On 9 June 2021, the OECD organised the second EU-supported capacity-building webinar on Digitalisation and the operational environment for SMEs for the government of Kazakhstan as part of the EU Central Asia Invest initiative.
The event was an opportunity to support ongoing and future reforms to improve the operational environment for SMEs in Kazakhstan. The webinar was conducted as part of the OECD Policy Component of the EU Central Asia Invest initiative, with the capacity-building themes based on analysis undertaken by the OECD in 2019-20 and the recently released OECD report Improving the Legal Environment for Business and Investment in Central Asia. The event brought together senior policy-makers from Kazakhstan with experts from the OECD.
Opening the session, First Vice Minister of National Economy Mr Timur Zhaksylykov
underlined the importance of the topic, especially given the challenges of the COVID-19 pandemic. He highlighted the measures taken to protect SMEs during the crisis and described a new major legislative project to simplify the business regulatory environment by 2023. Mr Johannes Stenbaek-Madsen, Head of Co-operation of the EU Delegation to Kazakhstan noted that significant work had been undertaken to improve the regulatory environment for SMEs in recent years, highlighting the 2015 Entrepreneurial Code and the digital agenda.
Ms Amélie Schurich-Rey, Economist/Policy Analyst at the OECD Eurasia Division, presented the findings of the report on the operational environment for SMEs dimension, noting the commitment to regular regulatory impact assessment (RIA) set out in the 2015 Entrepreneurial Code, but that firms continued to be challenged by an unpredictable regulatory environemnt. Mr Luke Mackle, Policy Analyst at the OECD Eurasia Division, noted that digitalisation is accelerating in Central Asia, but in Kazakhstan, as in other countries of the region, government policy is restricted in its effectiveness by insufficient investment in digital infrastructure.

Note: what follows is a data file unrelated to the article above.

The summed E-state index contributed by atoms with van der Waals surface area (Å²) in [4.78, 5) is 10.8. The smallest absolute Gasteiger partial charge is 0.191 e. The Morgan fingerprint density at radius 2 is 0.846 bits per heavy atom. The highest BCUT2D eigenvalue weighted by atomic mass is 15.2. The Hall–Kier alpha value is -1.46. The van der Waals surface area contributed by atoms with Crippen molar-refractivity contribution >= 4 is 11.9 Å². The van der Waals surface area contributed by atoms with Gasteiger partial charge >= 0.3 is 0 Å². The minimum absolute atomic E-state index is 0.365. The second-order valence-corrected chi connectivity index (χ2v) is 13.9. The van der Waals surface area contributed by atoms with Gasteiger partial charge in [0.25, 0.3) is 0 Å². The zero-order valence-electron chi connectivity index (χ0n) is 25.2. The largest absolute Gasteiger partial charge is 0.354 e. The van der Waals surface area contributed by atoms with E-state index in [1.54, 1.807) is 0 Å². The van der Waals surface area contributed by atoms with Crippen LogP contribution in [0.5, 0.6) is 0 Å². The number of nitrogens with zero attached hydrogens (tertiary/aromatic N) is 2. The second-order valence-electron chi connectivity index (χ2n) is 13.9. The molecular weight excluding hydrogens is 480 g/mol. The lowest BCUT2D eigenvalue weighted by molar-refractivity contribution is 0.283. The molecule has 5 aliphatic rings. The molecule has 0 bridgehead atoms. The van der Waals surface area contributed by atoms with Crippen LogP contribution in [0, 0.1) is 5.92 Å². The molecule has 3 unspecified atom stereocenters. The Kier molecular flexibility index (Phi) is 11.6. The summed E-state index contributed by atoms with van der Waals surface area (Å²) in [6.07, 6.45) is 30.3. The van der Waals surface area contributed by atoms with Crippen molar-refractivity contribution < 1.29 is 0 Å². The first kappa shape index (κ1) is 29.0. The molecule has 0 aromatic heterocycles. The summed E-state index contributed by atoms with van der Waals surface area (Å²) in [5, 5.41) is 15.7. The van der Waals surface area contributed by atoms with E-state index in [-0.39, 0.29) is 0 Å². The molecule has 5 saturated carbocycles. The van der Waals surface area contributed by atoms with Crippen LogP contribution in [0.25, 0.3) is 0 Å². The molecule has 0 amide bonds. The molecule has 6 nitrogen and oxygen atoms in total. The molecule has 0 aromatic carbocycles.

Ms Renny Reyes, Consultant in the OECD Regulatory Policy Division, led the first of two substantive capacity-building sessions, presenting recent OECD work on the 'SME test'. She highlighted that SMEs face a disproportionate burden complying with regulations and that this can be addressed with a five-step process: identification of affected groups, stakeholder engagement, assessment of impacts overall and on SMEs, and potential alternatives and mitigating measures.
Mr Daniel Trnka, Senior Policy Analyst in the OECD Directorate for Public Governance, led the second capacity-building session, which focussed on OECD best practices for conducting RIA. He emphasised the importance of using RIA and consulting stakeholders throughout the legislative process rather than only at the end, especially given the unavoidably fast and nonconsultative approach to legislation during the pandemic. He described the methods of creating a risk matrix for licensing and conducting cost/benefit analysis of regulations.
Concluding the webinar, First Vice Minister Zhaksylykov thanked the OECD for the organisation of the event and the substantive presentations. Mr Stenbaek-Madsen noted that Kazakh authorities and the EU share priorities on improving the regulatory environment for SMEs and that he looks forward to continued collaboration in these areas.